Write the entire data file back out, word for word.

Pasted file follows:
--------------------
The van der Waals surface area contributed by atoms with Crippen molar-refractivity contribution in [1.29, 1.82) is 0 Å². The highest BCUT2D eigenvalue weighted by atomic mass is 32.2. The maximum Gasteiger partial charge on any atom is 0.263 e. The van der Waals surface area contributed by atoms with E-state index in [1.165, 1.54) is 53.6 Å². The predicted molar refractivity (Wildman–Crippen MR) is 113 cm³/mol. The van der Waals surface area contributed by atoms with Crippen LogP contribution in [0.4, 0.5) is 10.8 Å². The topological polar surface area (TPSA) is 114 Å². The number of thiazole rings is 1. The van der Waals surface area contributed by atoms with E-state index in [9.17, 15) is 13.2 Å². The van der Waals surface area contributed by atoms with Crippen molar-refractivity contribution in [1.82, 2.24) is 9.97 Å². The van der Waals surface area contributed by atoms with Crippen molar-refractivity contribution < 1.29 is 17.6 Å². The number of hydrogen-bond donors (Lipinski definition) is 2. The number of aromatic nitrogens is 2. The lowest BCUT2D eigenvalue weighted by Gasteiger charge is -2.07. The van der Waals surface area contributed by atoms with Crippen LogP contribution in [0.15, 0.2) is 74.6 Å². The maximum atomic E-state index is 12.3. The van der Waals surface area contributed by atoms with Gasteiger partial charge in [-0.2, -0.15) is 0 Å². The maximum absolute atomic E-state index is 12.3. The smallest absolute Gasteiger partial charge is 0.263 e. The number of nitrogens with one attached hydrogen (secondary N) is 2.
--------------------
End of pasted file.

The van der Waals surface area contributed by atoms with Crippen molar-refractivity contribution in [1.29, 1.82) is 0 Å². The highest BCUT2D eigenvalue weighted by atomic mass is 32.2. The maximum Gasteiger partial charge on any atom is 0.263 e. The van der Waals surface area contributed by atoms with E-state index in [1.165, 1.54) is 53.6 Å². The predicted molar refractivity (Wildman–Crippen MR) is 113 cm³/mol. The van der Waals surface area contributed by atoms with Crippen LogP contribution in [0.4, 0.5) is 10.8 Å². The topological polar surface area (TPSA) is 114 Å². The number of thiazole rings is 1. The van der Waals surface area contributed by atoms with E-state index in [9.17, 15) is 13.2 Å². The van der Waals surface area contributed by atoms with Crippen molar-refractivity contribution in [1.82, 2.24) is 9.97 Å². The van der Waals surface area contributed by atoms with Crippen molar-refractivity contribution < 1.29 is 17.6 Å². The number of hydrogen-bond donors (Lipinski definition) is 2. The number of aromatic nitrogens is 2. The lowest BCUT2D eigenvalue weighted by Gasteiger charge is -2.07. The van der Waals surface area contributed by atoms with Crippen LogP contribution in [0.15, 0.2) is 74.6 Å². The maximum atomic E-state index is 12.3. The van der Waals surface area contributed by atoms with Gasteiger partial charge in [-0.2, -0.15) is 0 Å². The maximum absolute atomic E-state index is 12.3. The smallest absolute Gasteiger partial charge is 0.263 e. The number of nitrogens with one attached hydrogen (secondary N) is 2.